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The decision of the Authority follows:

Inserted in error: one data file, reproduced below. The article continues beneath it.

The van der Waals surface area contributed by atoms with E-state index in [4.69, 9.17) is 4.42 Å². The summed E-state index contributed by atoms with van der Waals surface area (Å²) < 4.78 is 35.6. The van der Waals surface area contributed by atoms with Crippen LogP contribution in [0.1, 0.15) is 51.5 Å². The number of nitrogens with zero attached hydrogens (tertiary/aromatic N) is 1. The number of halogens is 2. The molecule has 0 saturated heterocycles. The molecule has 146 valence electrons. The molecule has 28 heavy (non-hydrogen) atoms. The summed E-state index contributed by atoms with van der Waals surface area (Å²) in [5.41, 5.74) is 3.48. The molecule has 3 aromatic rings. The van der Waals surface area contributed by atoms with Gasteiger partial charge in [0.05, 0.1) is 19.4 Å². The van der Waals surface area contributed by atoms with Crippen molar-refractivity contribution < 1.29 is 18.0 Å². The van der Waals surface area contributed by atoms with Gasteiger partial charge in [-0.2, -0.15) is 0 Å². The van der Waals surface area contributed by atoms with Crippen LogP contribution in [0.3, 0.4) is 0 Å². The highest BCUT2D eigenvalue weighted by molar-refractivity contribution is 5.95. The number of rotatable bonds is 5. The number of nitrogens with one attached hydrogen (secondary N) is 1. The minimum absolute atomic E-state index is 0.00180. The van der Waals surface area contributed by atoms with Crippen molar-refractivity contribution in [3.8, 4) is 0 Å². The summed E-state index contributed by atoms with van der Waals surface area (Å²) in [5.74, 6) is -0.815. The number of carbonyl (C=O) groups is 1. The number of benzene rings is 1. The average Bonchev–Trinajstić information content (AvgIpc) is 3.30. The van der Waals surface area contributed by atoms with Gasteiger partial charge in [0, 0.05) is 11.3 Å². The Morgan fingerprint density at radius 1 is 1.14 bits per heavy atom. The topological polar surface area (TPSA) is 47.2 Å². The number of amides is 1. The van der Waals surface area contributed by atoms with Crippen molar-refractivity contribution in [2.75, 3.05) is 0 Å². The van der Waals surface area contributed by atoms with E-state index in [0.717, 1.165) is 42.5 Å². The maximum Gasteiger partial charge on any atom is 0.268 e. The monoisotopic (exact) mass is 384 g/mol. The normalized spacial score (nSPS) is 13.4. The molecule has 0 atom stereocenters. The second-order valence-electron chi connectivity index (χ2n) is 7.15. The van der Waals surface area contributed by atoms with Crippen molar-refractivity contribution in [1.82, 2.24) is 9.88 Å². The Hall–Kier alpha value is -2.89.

26 FLRA No. 33 VETERANS ADMINISTRATION WASHINGTON, D.C. Respondent and AMERICAN FEDERATION OF GOVERNMENT EMPLOYEES, AFL-CIO Charging Party Case No. 3-CA-50461 DECISION AND ORDER I. Statement of the Case This unfair labor practice case is before the Authority, in accordance with section 2429.1(a) of the Authority's Rules and Regulations, based on an August 4, 1986 stipulation of facts by the parties, who have agreed that no material issue of fact exists. Briefs for the Authority's consideration were filed by the Respondent, the Charging Party and the General Counsel. The complaint alleges that the Respondent violated section 7116(a)(1), (5) and (6) of the Federal Service Labor-Management Relations Statute (the Statute) by refusing to comply with an order of the Federal Service Impasses Panel (the Panel), and thereby also refusing to negotiate in good faith with the Charging Party (AFGE/the Union). II. Facts AFGE is the exclusive representative of certain of the Respondent's professional employees of the Department of Medicine and Surgery (DM&S) who are appointed under Chapter 73 of Title 38, United States Code, and are engaged in health care related duties in a nationwide bargaining unit. During the course of bargaining for an initial master agreement, the parties failed to reach agreement on 11 proposals. The Respondent took the position that the proposals were nonnegotiable. AFGE invoked the services of the Panel. The Panel initially declined to assert jurisdiction on the grounds that the issues posed unresolved negotiability matters. Subsequently, acting on the Union's request for reconsideration, the Panel asserted jurisdiction as to the one proposal here in issue, the proposed grievance procedure. The Panel stated that, with respect to the grievance procedure, "proposals on this subject are negotiable at least to the extent that they exclude disputes covered by 38 U.S.C. 4110. (Veterans Administration Medical Center, Minneapolis, Minnesota v. Federal Labor Relations Authority, 705 F.2d 953 (8th Cir. 1983))." Panel letter of August 8, 1984 (Joint Exhibit No. 11). The Panel accordingly amended its earlier determination declining to assert jurisdiction over the grievance procedure issue and directed that the issue be resolved. The Respondent entered a limited appearance before the Panel to argue that the Panel had no jurisdiction because the matter involved a negotiability issue. It asserted that all employees appointed under Title 38 are excluded from the coverage of the Statute, and the matter is therefore not negotiable. On February 5, 1985, the Panel issued its Decision and Order in Veterans Administration, Washington, D.C. and National Council of VA Locals, American Federation of Government Employees, AFL-CIO, Case No. 84 FSIP 49. With respect to the issue of the Panel's jurisdiction, the Panel stated: As a threshold issue, the Employer asserts that the Panel does not have jurisdiction over this dispute because Management has raised a 'legitimate negotiability question.' In this regard, the FLRA held in (Vermont Air National Guard, Burlington, Vermont, 9 FLRA 737 (1982)) that the scope of the grievance procedure is a matter affecting working conditions and, 'as a condition of employment, is a mandatory subject for collective bargaining under the Statute.' The Panel, as an entity within the FLRA, must follow decisions of the Authority until reversed by the FLRA itself or the U.S. Supreme Court. In the circumstances of this case, the Employer has not demonstrated that Vermont is inapplicable. Moreover, the record before us indicates that the parties have engaged in negotiations over the scope of the grievance procedure and agreed to exclude incentive awards in addition to the mandatory exclusions set forth in section 7121(c) of the Statute. Id., slip op. at 8-9. As to the merits, the Panel ordered the parties to withdraw their separate proposals and to adopt certain language in their contract regarding the grievance procedure. On April 19, 1985, the Panel issued a corrected copy of its Decision and Order, stating that "the Panel intended its Order to encompass personnel actions involving Title 38 employees (and that such) actions, of course, include 'disciplinary measures.'" Joint Exhibit No. 5. As corrected, the Panel's Decision and Order directed the parties to adopt the following language in the contract provision regarding the grievance procedure: A complaint shall not include a grievance over personnel actions, including disciplinary measures, concerning the performance or conduct of employees appointed under title 38, where such performance or conduct is directly related to the provision of health care and under the provisions of title 38 the decision of the Administrator in such matters is to be final. Id., slip op. at 10. On July 2, 1985, the Panel issued a clarification of its intent in correcting the language. The Panel stated that it was its intent "that the personnel actions described in its Order be based on charges of inaptitude, inefficiency or misconduct as set forth in 38 U.S.C. Section 4110(a)." Joint Exhibit No. 6. Since on or about July 22, 1985, the Respondent has refused to sign the negotiated agreement which includes the language ordered by the Panel, on the grounds that the Panel exceeded its jurisdiction by making a negotiability determination with respect to the applicability of the grievance procedure to individual grievances filed by Title 38 employees. III. Positions of the Parties A. The Respondent The Respondent contends that it had no obligation to sign the agreement including the language imposed by the Panel (1) because the Panel was without authority to make such a determination and (2) because the Panel's order is contrary to law. As to (1), it argues that the Panel's decision is a negotiability determination, and the Authority has found that the Panel is without authority to make such determinations. Interpretation and Guidance, 11 FLRA 626 (1983). Further, while the Panel relied upon the Authority's finding in Vermont Air National Guard that the scope of the grievance procedure "is a mandatory subject for collective bargaining under the Statute," the Respondent argues that the Authority there also specifically held that the grievance procedure may only cover matters which lawfully could be covered. The Respondent argues that the courts' decisions in Veterans Administration Medical Center, Minneapolis, Minnesota v. FLRA, 705 F.2d 953 (8th Cir. 1983) (VA Minneapolis), and Veterans Administration Medical Center, Northport, New York v. FLRA, 732 F.2d 1128 (2d Cir. 1984) (VA Northport), did not determine the question of negotiability here involved. As to (2), the Respondent argues that because Chapter 73 of Title 38 provides a separate and distinct personnel system for employees appointed under that Chapter, those employees can not lawfully be included in any grievance procedure negotiated under the Statute. According to the Respondent, the Panel's order is therefore contrary to law and is unenforceable through the unfair labor practice procedures. Respondent argues that the Authority's negotiability appeal procedure is the only proper procedure for resolving the conflict, and notes that there are numerous appeals pending before the Authority on the matter. B. The Union and the General Counsel The Union argues that the Panel was correct in asserting jurisdiction on the grounds that the negotiability of the grievance procedure is a matter already decided by the Authority. It contends that the courts in VA Minneapolis and VA Northport also determined that grievance procedures were negotiable at least as to all non-disciplinary matters. Further, the Union cites cases in which the Authority made unfair labor practice findings involving Title 38 employees' working conditions. In view of these decisions, the Union argues that the Panel was required to take jurisdiction, that the Panel lawfully issued an order to execute an agreement with regard to the grievance procedure, and that the Respondent therefore violated section 7116(a)(1), (5) and (6) of the Statute by refusing to do so. The General Counsel argues that the Panel did not make a negotiability determination, and that the Panel's Decision and Order comports with the Authority's rulings in this area. Therefore, the General Counsel contends that the Respondent's refusal to execute the negotiated agreement as directed by the Panel constitutes an improper refusal to bargain in good faith and to cooperate in impasse procedures and decisions. Additionally, the General Counsel notes that the language ordered by the Panel specifically excludes from the grievance procedure those matters encompassed within section 4110 of Title 38. IV. Analysis As to the Respondent's first contention, we find that the Panel did not exceed its authority in asserting jurisdiction over the issue in dispute. In asserting jurisdiction, the Panel cited VA Minneapolis, in which the court stated that its "decision does not preclude proposals concerning grievance procedures, which could include binding arbitration, to be used in employment disputes not covered by section 4110." Panel letter of August 8, 1984 (Joint Exhibit No. 11). The Panel also concluded that it was bound by the Authority's determination in Vermont Air National Guard that the scope of the grievance procedure is a mandatory subject for bargaining, and it therefore considered the merits of the proposal at impasse. See American Federation of Government Employees, Locals 225, 1504 and 3723 v. FLRA, 712 F.2d 640 (D.C. Cir. 1983), affirming the Authority's determination first made in Vermont Air National Guard. Therefore, the Panel did not make an independent negotiability determination, but rather asserted jurisdiction on the basis of existing precedent in this area. In these circumstances, the Panel's jurisdiction was unaffected by the fact that other negotiability cases on this subject were pending at the time before the Authority. Accordingly, we find that the Panel did not err in asserting jurisdiction. We also find no merit in the Respondent's contention that the Panel's order is contrary to law. The Respondent's arguments in this connection are similar to those we considered and rejected in Colorado Nurses Association and Veterans Administration Medical Center, Ft. Lyons, Colorado, 25 FLRA No. 66 (1987), petition for review filed sub nom. Colorado Nurses Association v. FLRA, No. 87-1104 (D.C. Cir. Feb. 25, 1987). /1/ In Ft. Lyons, the initial question before us was whether the Agency has a duty to bargain over the conditions of employment of DM&S professional employees. The same basic arguments are raised in this case. We find here, as we did in Ft. Lyons, that a conflict does not exist between the authority of the VA Administrator under section 4108(a) of Title 38 and the duty to bargain under section 7117 of the Statute, and that nothing in Title 38 operates to remove the conditions of employment of DM&S professional employees from the VA's duty to bargain under the Statute, except those disciplinary matters exclusively provided for by section 4110 of Title 38. Accordingly, we find that the subject matter before the Panel was a matter about which the Respondent had a duty to bargain and further find that the Panel's Decision and Order was not contrary to law. By not complying with the Panel's decision, the Respondent assumed a risk that if its position did not prevail, it would be found to have committed an unfair labor practice. See Department of the Treasury and Internal Revenue Service, 22 FLRA No. 89 (1986), slip op. at 10-11, petition for review filed sub nom. Department of the Treasury, Internal Revenue Service v. FLRA, No. 86-1475 (D.C. Cir. Aug. 25, 1986). We so find. /2/ V. Conclusion We have considered all the facts and circumstances of this case, including the positions of the parties. We conclude that the Respondent has violated section 7116(a)(1) and (6) of the Statute by failing and refusing to comply with the Decision and Order of the Panel. In view of this finding, we find it unnecessary to pass on whether the Respondent's conduct also violated section 7116(a)(5) of the Statute. See U.S. Army Corps of Engineers, Kansas City District, Kansas City, Missouri, 16 FLRA 456 (1984). We shall grant the remedial order requested by the General Counsel. ORDER Pursuant to section 2423.29 of the Rules and Regulations of the Federal Labor Relations Authority and section 7118 of the Federal Service Labor-Management Relations Statute, the Veterans Administration, Washington, D.C., shall: 1. Cease and desist from: (a) Failing and refusing to comply with the Decision and Order of the Federal Service Impasses Panel in Case No. 84 FSIP 49 by failing and refusing to adopt the language with regard to the grievance procedure ordered by the Panel. (b) In any like or related manner interfering with, restraining, or coercing its employees in the exercise of their rights assured by the Statute. 2. Take the following affirmative action in order to effectuate the purposes and policies of the Statute: (a) Comply with the Decision and Order of the Federal Service Impasses Panel in Case No. 84 FSIP 49 by adopting the language with regard to the grievance procedure ordered by the Panel. (b) Post at all its facilities where there are DM&S employees represented by the American Federation of Government Employees, AFL-CIO, copies of the attached Notice on forms to be furnished by the Federal Labor Relations Authority. Upon receipt of such forms, they shall be signed by the Administrator, and shall be posted and maintained for 60 consecutive days thereafter in conspicuous places, including all bulletin boards and other places where notices to employees are customarily posted. Reasonable steps shall be taken to ensure that said Notices are not altered, defaced, or covered by any other material. (c) Pursuant to section 2423.30 of the Authority's Rules and Regulations, notify the Regional Director, Region III, Federal Labor Relations Authority, in writing, within 30 days from the date of this Order, as to what steps have been taken to comply with it. IT IS FURTHER ORDERED that the complaint, insofar as it alleges a violation of section 7116(a)(5) of the Statute, is dismissed. Issued, Washington, D.C., March 17, 1987. /s/ Jerry L. Calhoun, Chairman /s/ Henry B. Frazier III, Member /s/ Jean McKee, Member FEDERAL LABOR RELATIONS AUTHORITY --------------- FOOTNOTES$ --------------- (1) See Ft. Lyons, slip op. at 1, where we noted that we had granted the Respondent's motion for consideration of common issues in pending cases. This case was included within that motion. (2) If the Respondent's position had been sustained, however, we would not have found it in violation of the Statute. See Office of Personnel Management, Washington, D.C., 17 FLRA 302 (1985). NOTICE TO ALL EMPLOYEES AS ORDERED BY THE FEDERAL LABOR RELATIONS AUTHORITY AND TO EFFECTUATE THE POLICIES OF THE FEDERAL SERVICE LABOR-MANAGEMENT RELATIONS STATUTE WE HEREBY NOTIFY OUR EMPLOYEES THAT: WE WILL NOT fail or refuse to comply with the Decision and Order of the Federal Service Impasses Panel in Case No. 84 FSIP 49 by failing or refusing to adopt the language with regard to the grievance procedure ordered by the Panel. WE WILL NOT in any like or related manner interfere with, restrain, or coerce our employees in the exercise of their rights assured by the Statute. WE WILL comply with the Decision and Order of the Federal Service Impasses Panel in Case No. 84 FSIP 49 by adopting the language with regard to the grievance procedure ordered by the Panel. (Agency) Dated: . . . By: (Signature) (Title) This Notice must remain posted for 60 consecutive days from the date of posting, and must not be altered, defaced, or covered by any other material. If employees have any questions concerning this Notice or compliance with its provisions, they may communicate directly with the Regional Director, Region III, Federal Labor Relations Authority, whose address is: P.O. Box 33758, Washington, D.C. 20033-0758 and whose telephone number is: (202) 653-8500.